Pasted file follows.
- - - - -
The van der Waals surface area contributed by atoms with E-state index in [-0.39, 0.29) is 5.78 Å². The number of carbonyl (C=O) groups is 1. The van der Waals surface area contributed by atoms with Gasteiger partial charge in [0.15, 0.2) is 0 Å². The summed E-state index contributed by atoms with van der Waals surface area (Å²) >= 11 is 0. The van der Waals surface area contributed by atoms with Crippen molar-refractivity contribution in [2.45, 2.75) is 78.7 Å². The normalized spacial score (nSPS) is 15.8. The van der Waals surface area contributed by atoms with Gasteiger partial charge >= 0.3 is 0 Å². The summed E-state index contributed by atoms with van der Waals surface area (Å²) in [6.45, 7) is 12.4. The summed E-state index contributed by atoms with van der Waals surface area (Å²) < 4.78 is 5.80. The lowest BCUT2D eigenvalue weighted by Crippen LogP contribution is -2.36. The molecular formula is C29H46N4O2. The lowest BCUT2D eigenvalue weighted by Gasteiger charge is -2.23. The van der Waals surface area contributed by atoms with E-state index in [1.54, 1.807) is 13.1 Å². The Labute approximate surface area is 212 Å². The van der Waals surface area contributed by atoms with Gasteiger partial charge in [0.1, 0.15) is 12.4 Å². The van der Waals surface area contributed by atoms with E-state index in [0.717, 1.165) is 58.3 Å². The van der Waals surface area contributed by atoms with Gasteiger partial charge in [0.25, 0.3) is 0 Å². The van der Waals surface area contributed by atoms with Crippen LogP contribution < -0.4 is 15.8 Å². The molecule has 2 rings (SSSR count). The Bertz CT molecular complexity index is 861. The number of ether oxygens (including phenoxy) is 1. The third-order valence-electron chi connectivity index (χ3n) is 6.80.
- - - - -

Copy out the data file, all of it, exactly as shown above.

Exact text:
The van der Waals surface area contributed by atoms with E-state index in [-0.39, 0.29) is 5.78 Å². The number of carbonyl (C=O) groups is 1. The van der Waals surface area contributed by atoms with Gasteiger partial charge in [0.15, 0.2) is 0 Å². The summed E-state index contributed by atoms with van der Waals surface area (Å²) >= 11 is 0. The van der Waals surface area contributed by atoms with Crippen molar-refractivity contribution in [2.45, 2.75) is 78.7 Å². The normalized spacial score (nSPS) is 15.8. The van der Waals surface area contributed by atoms with Gasteiger partial charge >= 0.3 is 0 Å². The summed E-state index contributed by atoms with van der Waals surface area (Å²) in [6.45, 7) is 12.4. The summed E-state index contributed by atoms with van der Waals surface area (Å²) < 4.78 is 5.80. The lowest BCUT2D eigenvalue weighted by Crippen LogP contribution is -2.36. The molecular formula is C29H46N4O2. The lowest BCUT2D eigenvalue weighted by Gasteiger charge is -2.23. The van der Waals surface area contributed by atoms with E-state index in [1.54, 1.807) is 13.1 Å². The Labute approximate surface area is 212 Å². The van der Waals surface area contributed by atoms with Gasteiger partial charge in [0.1, 0.15) is 12.4 Å². The van der Waals surface area contributed by atoms with E-state index in [0.717, 1.165) is 58.3 Å². The van der Waals surface area contributed by atoms with Gasteiger partial charge in [0.25, 0.3) is 0 Å². The van der Waals surface area contributed by atoms with Crippen LogP contribution < -0.4 is 15.8 Å². The molecule has 2 rings (SSSR count). The Bertz CT molecular complexity index is 861. The number of ether oxygens (including phenoxy) is 1. The third-order valence-electron chi connectivity index (χ3n) is 6.80.